Marlene Laruelle, opendemocracy.net
image (not from article) fromExcerpt:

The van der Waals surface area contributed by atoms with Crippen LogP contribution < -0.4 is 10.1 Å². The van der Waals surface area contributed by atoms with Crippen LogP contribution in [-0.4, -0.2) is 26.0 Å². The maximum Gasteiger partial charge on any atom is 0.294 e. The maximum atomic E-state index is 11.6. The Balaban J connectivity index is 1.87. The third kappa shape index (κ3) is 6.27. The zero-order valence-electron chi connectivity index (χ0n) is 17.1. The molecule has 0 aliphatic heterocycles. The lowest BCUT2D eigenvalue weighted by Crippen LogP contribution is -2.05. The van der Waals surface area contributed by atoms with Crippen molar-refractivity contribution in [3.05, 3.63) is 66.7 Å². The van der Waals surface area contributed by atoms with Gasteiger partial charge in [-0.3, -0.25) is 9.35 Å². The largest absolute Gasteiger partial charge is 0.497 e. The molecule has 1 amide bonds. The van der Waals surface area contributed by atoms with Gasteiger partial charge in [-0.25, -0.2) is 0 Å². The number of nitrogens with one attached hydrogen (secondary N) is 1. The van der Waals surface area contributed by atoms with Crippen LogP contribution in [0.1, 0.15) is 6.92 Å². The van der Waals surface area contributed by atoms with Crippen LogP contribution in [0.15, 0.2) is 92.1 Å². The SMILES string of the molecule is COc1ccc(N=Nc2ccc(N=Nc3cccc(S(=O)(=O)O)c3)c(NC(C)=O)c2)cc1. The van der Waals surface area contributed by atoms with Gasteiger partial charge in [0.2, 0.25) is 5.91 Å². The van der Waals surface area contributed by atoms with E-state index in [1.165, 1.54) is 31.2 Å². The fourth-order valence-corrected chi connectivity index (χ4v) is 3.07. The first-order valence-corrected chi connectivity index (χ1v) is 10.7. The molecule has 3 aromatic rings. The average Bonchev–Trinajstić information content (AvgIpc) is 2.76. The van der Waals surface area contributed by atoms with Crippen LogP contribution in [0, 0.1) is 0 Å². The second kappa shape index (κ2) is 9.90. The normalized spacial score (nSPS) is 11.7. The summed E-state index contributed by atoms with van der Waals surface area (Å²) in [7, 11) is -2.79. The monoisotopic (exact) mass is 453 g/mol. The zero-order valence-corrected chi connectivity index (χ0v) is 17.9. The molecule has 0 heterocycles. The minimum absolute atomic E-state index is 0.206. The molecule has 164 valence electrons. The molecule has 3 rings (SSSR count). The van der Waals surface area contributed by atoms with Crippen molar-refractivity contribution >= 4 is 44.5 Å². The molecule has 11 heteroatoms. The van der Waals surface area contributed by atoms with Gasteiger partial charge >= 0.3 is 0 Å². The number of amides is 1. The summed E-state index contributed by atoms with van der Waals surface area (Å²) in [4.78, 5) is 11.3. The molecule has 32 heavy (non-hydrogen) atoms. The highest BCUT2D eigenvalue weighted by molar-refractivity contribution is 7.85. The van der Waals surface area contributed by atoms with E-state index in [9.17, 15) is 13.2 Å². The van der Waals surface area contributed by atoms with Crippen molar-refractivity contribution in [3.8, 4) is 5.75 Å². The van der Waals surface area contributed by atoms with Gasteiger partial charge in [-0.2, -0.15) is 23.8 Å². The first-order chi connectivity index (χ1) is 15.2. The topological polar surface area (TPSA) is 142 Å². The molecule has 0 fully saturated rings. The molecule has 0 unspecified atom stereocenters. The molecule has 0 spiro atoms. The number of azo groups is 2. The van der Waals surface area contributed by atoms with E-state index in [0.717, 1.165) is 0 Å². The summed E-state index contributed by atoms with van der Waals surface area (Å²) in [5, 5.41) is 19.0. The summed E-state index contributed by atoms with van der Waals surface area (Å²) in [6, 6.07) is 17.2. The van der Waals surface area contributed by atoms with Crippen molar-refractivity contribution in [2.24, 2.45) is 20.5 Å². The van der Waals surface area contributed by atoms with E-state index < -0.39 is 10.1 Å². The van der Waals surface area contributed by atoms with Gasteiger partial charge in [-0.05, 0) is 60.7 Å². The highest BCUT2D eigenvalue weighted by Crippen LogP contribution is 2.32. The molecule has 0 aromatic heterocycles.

De Gaulle was a fierce nationalist, convinced of the uniqueness of the French cultural and political message to the rest of the world. De Gaulle promoted the notion of Francophonie, in many ways similar to the current “Russian world” notion. This notion is founded on a linguistic concept (a large group of French/Russian speakers outside the country itself) and is associated with a prestigious cultural heritage that the state brands as its main public diplomacy tool. It has obvious political ramifications for the defense of a “French/Russian vision” or “French/Russian voice” in the international arena. It also serves to justify opaque post-colonial policies, such as “French Africa” of the 1960-1970s, and Russia’s position in the “Near Abroad” today. In both cases, commercial and military interests of the former colonial centre overlap with the defense of clientelist relations with the post-colonial states, driven by rent-based regimes.